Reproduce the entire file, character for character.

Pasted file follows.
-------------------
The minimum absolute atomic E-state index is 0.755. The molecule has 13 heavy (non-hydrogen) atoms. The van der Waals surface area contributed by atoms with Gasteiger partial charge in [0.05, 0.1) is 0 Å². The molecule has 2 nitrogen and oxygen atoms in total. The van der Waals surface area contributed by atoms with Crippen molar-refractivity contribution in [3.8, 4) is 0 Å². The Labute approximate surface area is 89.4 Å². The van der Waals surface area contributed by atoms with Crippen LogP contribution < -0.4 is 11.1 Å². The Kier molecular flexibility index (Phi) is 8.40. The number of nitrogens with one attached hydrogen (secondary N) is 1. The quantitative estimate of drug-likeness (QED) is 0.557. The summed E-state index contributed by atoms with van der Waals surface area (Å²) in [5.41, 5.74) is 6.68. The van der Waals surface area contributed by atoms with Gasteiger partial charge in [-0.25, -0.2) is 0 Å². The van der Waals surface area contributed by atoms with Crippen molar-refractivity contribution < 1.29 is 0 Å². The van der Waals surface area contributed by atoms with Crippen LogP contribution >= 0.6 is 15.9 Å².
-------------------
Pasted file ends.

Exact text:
The minimum absolute atomic E-state index is 0.755. The molecule has 13 heavy (non-hydrogen) atoms. The van der Waals surface area contributed by atoms with Gasteiger partial charge in [0.05, 0.1) is 0 Å². The molecule has 2 nitrogen and oxygen atoms in total. The van der Waals surface area contributed by atoms with Crippen molar-refractivity contribution in [3.8, 4) is 0 Å². The Labute approximate surface area is 89.4 Å². The van der Waals surface area contributed by atoms with Crippen LogP contribution < -0.4 is 11.1 Å². The Kier molecular flexibility index (Phi) is 8.40. The number of nitrogens with one attached hydrogen (secondary N) is 1. The quantitative estimate of drug-likeness (QED) is 0.557. The summed E-state index contributed by atoms with van der Waals surface area (Å²) in [5.41, 5.74) is 6.68. The van der Waals surface area contributed by atoms with Gasteiger partial charge in [-0.25, -0.2) is 0 Å². The van der Waals surface area contributed by atoms with Crippen molar-refractivity contribution < 1.29 is 0 Å². The van der Waals surface area contributed by atoms with Crippen LogP contribution >= 0.6 is 15.9 Å².